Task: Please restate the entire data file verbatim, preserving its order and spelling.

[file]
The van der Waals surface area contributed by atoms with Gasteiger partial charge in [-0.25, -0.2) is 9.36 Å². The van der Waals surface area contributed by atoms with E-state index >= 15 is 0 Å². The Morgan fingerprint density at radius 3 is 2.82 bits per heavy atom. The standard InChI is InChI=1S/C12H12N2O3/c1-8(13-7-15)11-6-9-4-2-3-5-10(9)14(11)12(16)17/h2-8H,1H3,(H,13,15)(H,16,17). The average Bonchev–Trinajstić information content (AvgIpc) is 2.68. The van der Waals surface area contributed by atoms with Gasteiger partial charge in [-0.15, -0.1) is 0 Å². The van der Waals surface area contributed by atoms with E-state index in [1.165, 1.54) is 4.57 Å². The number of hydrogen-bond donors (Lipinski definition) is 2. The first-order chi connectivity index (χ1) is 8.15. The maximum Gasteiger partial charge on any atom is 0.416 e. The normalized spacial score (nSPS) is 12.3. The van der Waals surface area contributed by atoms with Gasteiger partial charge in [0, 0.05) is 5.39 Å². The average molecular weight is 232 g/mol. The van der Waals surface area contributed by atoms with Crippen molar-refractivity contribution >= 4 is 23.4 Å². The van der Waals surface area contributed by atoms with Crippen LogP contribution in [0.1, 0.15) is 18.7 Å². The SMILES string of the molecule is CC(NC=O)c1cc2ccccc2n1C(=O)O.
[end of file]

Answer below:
The van der Waals surface area contributed by atoms with Gasteiger partial charge in [-0.25, -0.2) is 9.36 Å². The van der Waals surface area contributed by atoms with E-state index >= 15 is 0 Å². The Morgan fingerprint density at radius 3 is 2.82 bits per heavy atom. The standard InChI is InChI=1S/C12H12N2O3/c1-8(13-7-15)11-6-9-4-2-3-5-10(9)14(11)12(16)17/h2-8H,1H3,(H,13,15)(H,16,17). The average Bonchev–Trinajstić information content (AvgIpc) is 2.68. The van der Waals surface area contributed by atoms with Gasteiger partial charge in [-0.15, -0.1) is 0 Å². The van der Waals surface area contributed by atoms with E-state index in [1.165, 1.54) is 4.57 Å². The number of hydrogen-bond donors (Lipinski definition) is 2. The first-order chi connectivity index (χ1) is 8.15. The maximum Gasteiger partial charge on any atom is 0.416 e. The normalized spacial score (nSPS) is 12.3. The van der Waals surface area contributed by atoms with Gasteiger partial charge in [0, 0.05) is 5.39 Å². The average molecular weight is 232 g/mol. The van der Waals surface area contributed by atoms with Crippen molar-refractivity contribution >= 4 is 23.4 Å². The van der Waals surface area contributed by atoms with Crippen LogP contribution in [0.1, 0.15) is 18.7 Å². The SMILES string of the molecule is CC(NC=O)c1cc2ccccc2n1C(=O)O.